Care and How-To Articles - Trees and Shrubs
As winter fades and spring arrives, several things can be done to prepare the garden for the upcoming growing season.
Below are tips for the perennial garden, vegetable garden, annual containers, trees & shrubs, and lawns.
Gardeners can brighten up the last few weeks of winter by forcing branches of flowering trees and shrubs indoors. Forsythias, pussywillows, serviceberries, crabapples, magnolias, redbuds, and many fruit trees can be coaxed into early bloom indoors, helping revive the spirits of winter-weary Iowans.
Manure is the oldest fertilizer known to civilization. Many gardeners feel manure is superior to synthetic products. Careful and appropriate use of manure, especially in vegetables gardens, is important.
Iowa soils are very diverse and so are the chemical characteristics that make up these soils. Soil pH is one property that can vary widely across the state both naturally and due to how we manage the field or garden. It is also one of the most cost effective and easy to manage soil properties that can be modified to improve plant health and crop production.
Steps to Decrease Soil pH | Steps to Increase Soil pH | More Information
February and March is the best time to prune most trees and shrubs in Iowa. The absence of foliage at this time of year gives you a clear view of the tree and allows the selection and removal of appropriate branches. Also, when pruned in the late dormant season the walling-off, compartmentalization, or sealing of wounds can begin as soon as growth starts in the spring giving the tree the most time to recover from the pruning cut.
Iowa State University has many resources available to help with pruning all your woody plants.
There is something special about a healthy, well-maintained hedge. A symmetrical wall of green creates visual and physical limits in the landscape and provides a softer effect than wood or plastic materials. Hedges are an effective backdrop for flower beds and borders or may stand on their own in a diversity of shapes and sizes. Shrub plantings can be allowed to grow into a natural, informal hedge or they may be pruned (sheared) into a formal hedge.
Best Shrubs for Formal Hedges
Shrubs suitable for small hedges (less than 5 feet in height) include:
The keys to pruning trees and shrubs are a basic understanding of pruning techniques and knowing when to prune plants. It's also important to have the right tools. There are various types of pruning tools. The best tool for the job is determined by the size of the plant material and the situation.
When buying pruning equipment, select high-quality tools. Good, high-quality tools are not inexpensive. However, if they are used and cared for properly, they will perform better and far outlast the poor-quality, less expensive choices.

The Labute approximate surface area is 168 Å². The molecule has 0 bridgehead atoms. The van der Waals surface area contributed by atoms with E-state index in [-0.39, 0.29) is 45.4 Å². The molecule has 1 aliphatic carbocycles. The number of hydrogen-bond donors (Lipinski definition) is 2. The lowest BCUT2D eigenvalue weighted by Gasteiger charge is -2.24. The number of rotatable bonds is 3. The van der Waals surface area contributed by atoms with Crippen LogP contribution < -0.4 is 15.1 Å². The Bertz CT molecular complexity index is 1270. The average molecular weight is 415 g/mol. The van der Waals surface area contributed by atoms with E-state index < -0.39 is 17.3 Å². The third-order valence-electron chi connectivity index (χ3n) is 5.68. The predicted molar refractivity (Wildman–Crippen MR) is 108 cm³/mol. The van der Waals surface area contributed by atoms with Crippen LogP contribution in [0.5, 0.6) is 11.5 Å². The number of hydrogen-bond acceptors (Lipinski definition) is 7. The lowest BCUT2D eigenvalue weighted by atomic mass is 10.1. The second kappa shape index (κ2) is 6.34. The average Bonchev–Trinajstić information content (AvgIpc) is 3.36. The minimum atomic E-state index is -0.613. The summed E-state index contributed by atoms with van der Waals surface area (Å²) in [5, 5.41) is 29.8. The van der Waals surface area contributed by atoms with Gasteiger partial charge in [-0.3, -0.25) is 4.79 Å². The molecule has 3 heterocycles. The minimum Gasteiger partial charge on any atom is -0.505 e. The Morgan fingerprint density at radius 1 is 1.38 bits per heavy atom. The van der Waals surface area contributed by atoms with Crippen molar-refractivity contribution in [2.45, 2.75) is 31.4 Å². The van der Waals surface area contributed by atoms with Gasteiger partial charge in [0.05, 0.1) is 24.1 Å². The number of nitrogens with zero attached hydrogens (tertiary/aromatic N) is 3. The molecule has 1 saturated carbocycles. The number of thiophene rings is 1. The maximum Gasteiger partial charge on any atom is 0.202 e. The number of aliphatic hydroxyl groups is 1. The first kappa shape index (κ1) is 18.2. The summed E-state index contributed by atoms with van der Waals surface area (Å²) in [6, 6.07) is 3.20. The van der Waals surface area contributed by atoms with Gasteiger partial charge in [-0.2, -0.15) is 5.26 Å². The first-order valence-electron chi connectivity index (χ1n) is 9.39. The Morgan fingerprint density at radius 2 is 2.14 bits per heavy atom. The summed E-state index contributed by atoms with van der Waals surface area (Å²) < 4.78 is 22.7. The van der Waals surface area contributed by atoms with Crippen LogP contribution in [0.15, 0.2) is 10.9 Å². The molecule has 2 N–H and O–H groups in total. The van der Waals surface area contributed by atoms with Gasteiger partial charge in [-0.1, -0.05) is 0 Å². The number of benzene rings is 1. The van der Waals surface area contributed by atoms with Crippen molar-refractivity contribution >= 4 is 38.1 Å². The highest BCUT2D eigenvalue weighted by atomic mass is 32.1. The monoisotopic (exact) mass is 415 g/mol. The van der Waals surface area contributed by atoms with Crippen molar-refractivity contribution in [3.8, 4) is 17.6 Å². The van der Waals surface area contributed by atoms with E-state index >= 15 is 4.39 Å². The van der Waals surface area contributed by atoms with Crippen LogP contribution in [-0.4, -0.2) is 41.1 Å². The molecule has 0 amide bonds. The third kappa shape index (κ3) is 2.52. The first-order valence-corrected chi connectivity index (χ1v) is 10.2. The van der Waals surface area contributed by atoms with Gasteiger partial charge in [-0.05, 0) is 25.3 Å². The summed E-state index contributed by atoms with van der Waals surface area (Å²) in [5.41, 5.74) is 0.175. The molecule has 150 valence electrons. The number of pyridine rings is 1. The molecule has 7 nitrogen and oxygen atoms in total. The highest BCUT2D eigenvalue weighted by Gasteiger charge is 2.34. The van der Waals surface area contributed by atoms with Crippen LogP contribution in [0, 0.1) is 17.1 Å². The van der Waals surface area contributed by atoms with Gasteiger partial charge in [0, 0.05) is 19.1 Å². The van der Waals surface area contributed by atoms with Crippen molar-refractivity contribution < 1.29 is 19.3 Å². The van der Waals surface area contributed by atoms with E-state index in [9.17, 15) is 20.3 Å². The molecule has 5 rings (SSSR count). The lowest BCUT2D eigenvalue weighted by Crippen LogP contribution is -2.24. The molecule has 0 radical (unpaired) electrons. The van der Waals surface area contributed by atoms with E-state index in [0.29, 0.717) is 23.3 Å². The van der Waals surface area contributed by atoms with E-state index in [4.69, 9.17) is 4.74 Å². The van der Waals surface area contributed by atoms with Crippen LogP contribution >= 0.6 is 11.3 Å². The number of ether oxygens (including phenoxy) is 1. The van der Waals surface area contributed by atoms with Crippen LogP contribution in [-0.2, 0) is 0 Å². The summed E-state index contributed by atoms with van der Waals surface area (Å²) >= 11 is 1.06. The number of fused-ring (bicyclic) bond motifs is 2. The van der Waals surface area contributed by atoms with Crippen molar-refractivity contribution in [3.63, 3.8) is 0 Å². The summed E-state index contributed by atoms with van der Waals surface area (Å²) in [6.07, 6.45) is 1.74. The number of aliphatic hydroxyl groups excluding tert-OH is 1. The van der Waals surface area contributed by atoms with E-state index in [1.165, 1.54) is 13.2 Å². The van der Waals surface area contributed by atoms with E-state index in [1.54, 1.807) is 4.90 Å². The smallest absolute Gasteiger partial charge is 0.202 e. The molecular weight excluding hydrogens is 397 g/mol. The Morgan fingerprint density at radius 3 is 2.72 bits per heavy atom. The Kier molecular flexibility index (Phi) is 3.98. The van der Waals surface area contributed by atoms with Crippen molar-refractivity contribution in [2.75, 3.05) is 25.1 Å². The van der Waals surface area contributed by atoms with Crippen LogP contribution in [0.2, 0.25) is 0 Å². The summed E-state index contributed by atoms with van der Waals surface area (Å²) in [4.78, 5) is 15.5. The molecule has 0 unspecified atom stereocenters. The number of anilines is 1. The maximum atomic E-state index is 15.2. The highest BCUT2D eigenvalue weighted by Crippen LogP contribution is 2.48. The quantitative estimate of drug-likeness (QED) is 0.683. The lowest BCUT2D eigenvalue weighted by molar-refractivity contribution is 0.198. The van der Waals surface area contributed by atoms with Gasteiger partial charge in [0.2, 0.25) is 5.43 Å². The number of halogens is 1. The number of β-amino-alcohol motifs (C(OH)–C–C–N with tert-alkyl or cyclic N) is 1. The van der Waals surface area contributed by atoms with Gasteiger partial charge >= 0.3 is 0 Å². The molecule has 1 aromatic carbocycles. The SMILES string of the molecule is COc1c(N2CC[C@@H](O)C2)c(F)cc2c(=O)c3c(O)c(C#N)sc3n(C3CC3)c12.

Oak trees are valuable assets in the home landscape. Occasionally oak trees need to be pruned for health, safety, and appearance reasons. Pruning oaks makes them more valuable to infection from the fungus that causes oak wilt. By pruning oaks properly, you can reduce that risk and keep trees healthy.
Young or newly-planted trees require special care to ensure their establishment and rapid growth. Young trees must be protected from the careless operation of lawnmowers and weed-trimmers, from vandals, and from harmful construction activities. They also must be given appropriate amounts of water and essential mineral elements (fertilizer) and may benefit from staking, trunk wrapping, and mulching. But pruning may be the most important post-plant maintenance task to perform on young trees if they are to live up to our expectations. The time and expense invested in training a young tree will always be much less than costly and time-consuming corrective pruning of neglected mature trees.
Pruning is a common garden task and proper pruning is important.
Many gardeners have questions regarding the pruning of trees, shrubs, fruits, vines, and other woody plants.
Get answers to your pruning frequently asked questions (FAQs) below.
https://www.iowapbs.org/shows/gardeningsteil/digital-short/3531/plant-shoppingIn spring, many gardeners will be at nurseries, greenhouses, and garden centers looking to buy plants. Selecting the right species and cultivar of a plant for the landscape by matching sun, water, soil, winter hardiness, and other growing requirements is important. Equally important is selecting high-quality plants. Below is advice on how to purchase high-quality plants from the garden center.
Growing trees from seed can be fun. However, the seed of most tree species won't germinate immediately when planted because they are in a dormant state. Dormancy must be broken before the seed can germinate.
Learn about the germination requirements for several specific tree species.
Heavy amounts of snow and ice on the branches of trees and shrubs can cause considerable damage. Improper removal of ice and snow can increase the amount of damage to trees and shrubs. Learn about how to manage ice and heavy snow on trees and shrubs.